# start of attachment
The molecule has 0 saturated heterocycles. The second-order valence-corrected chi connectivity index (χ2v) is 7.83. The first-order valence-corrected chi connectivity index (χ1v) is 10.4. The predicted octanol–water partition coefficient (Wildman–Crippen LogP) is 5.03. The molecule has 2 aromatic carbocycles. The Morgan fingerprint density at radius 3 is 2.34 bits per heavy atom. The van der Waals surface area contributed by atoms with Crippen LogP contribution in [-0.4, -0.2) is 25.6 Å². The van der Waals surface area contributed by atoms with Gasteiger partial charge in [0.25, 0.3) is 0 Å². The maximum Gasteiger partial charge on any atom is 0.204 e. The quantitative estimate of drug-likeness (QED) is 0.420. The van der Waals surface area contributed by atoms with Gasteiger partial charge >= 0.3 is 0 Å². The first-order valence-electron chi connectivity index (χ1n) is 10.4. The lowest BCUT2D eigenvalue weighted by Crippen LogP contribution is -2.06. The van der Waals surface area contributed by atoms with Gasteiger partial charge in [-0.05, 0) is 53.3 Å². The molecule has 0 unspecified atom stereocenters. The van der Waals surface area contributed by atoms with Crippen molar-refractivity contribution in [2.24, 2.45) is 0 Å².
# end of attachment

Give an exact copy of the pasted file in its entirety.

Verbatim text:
The molecule has 0 saturated heterocycles. The second-order valence-corrected chi connectivity index (χ2v) is 7.83. The first-order valence-corrected chi connectivity index (χ1v) is 10.4. The predicted octanol–water partition coefficient (Wildman–Crippen LogP) is 5.03. The molecule has 2 aromatic carbocycles. The Morgan fingerprint density at radius 3 is 2.34 bits per heavy atom. The van der Waals surface area contributed by atoms with Crippen LogP contribution in [-0.4, -0.2) is 25.6 Å². The van der Waals surface area contributed by atoms with Gasteiger partial charge in [0.25, 0.3) is 0 Å². The maximum Gasteiger partial charge on any atom is 0.204 e. The quantitative estimate of drug-likeness (QED) is 0.420. The van der Waals surface area contributed by atoms with Gasteiger partial charge >= 0.3 is 0 Å². The first-order valence-electron chi connectivity index (χ1n) is 10.4. The lowest BCUT2D eigenvalue weighted by Crippen LogP contribution is -2.06. The van der Waals surface area contributed by atoms with Gasteiger partial charge in [-0.05, 0) is 53.3 Å². The molecule has 0 unspecified atom stereocenters. The van der Waals surface area contributed by atoms with Crippen molar-refractivity contribution in [2.24, 2.45) is 0 Å².